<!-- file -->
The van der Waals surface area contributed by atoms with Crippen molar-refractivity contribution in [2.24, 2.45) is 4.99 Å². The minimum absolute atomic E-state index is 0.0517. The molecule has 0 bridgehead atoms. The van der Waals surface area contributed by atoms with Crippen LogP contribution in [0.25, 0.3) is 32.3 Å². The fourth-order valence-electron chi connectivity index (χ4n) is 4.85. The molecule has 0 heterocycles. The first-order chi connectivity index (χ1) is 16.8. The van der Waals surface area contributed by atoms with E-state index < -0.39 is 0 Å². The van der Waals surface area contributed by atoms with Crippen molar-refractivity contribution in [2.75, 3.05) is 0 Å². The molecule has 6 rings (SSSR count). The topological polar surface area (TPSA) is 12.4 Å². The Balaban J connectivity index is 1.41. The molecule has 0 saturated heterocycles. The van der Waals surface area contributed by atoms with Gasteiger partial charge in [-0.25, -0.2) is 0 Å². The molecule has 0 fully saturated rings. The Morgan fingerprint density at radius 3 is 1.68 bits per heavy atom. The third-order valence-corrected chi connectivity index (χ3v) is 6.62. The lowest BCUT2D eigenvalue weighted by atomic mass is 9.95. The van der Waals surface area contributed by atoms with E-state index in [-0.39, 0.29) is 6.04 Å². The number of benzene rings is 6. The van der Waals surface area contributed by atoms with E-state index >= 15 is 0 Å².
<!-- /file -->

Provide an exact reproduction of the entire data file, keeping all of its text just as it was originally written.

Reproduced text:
The van der Waals surface area contributed by atoms with Crippen molar-refractivity contribution in [2.24, 2.45) is 4.99 Å². The minimum absolute atomic E-state index is 0.0517. The molecule has 0 bridgehead atoms. The van der Waals surface area contributed by atoms with Crippen LogP contribution in [0.25, 0.3) is 32.3 Å². The fourth-order valence-electron chi connectivity index (χ4n) is 4.85. The molecule has 0 heterocycles. The first-order chi connectivity index (χ1) is 16.8. The van der Waals surface area contributed by atoms with E-state index < -0.39 is 0 Å². The van der Waals surface area contributed by atoms with Crippen molar-refractivity contribution in [2.75, 3.05) is 0 Å². The molecule has 6 rings (SSSR count). The topological polar surface area (TPSA) is 12.4 Å². The Balaban J connectivity index is 1.41. The molecule has 0 saturated heterocycles. The van der Waals surface area contributed by atoms with Gasteiger partial charge in [-0.25, -0.2) is 0 Å². The molecule has 0 fully saturated rings. The Morgan fingerprint density at radius 3 is 1.68 bits per heavy atom. The third-order valence-corrected chi connectivity index (χ3v) is 6.62. The lowest BCUT2D eigenvalue weighted by atomic mass is 9.95. The van der Waals surface area contributed by atoms with E-state index in [-0.39, 0.29) is 6.04 Å². The number of benzene rings is 6. The van der Waals surface area contributed by atoms with E-state index >= 15 is 0 Å².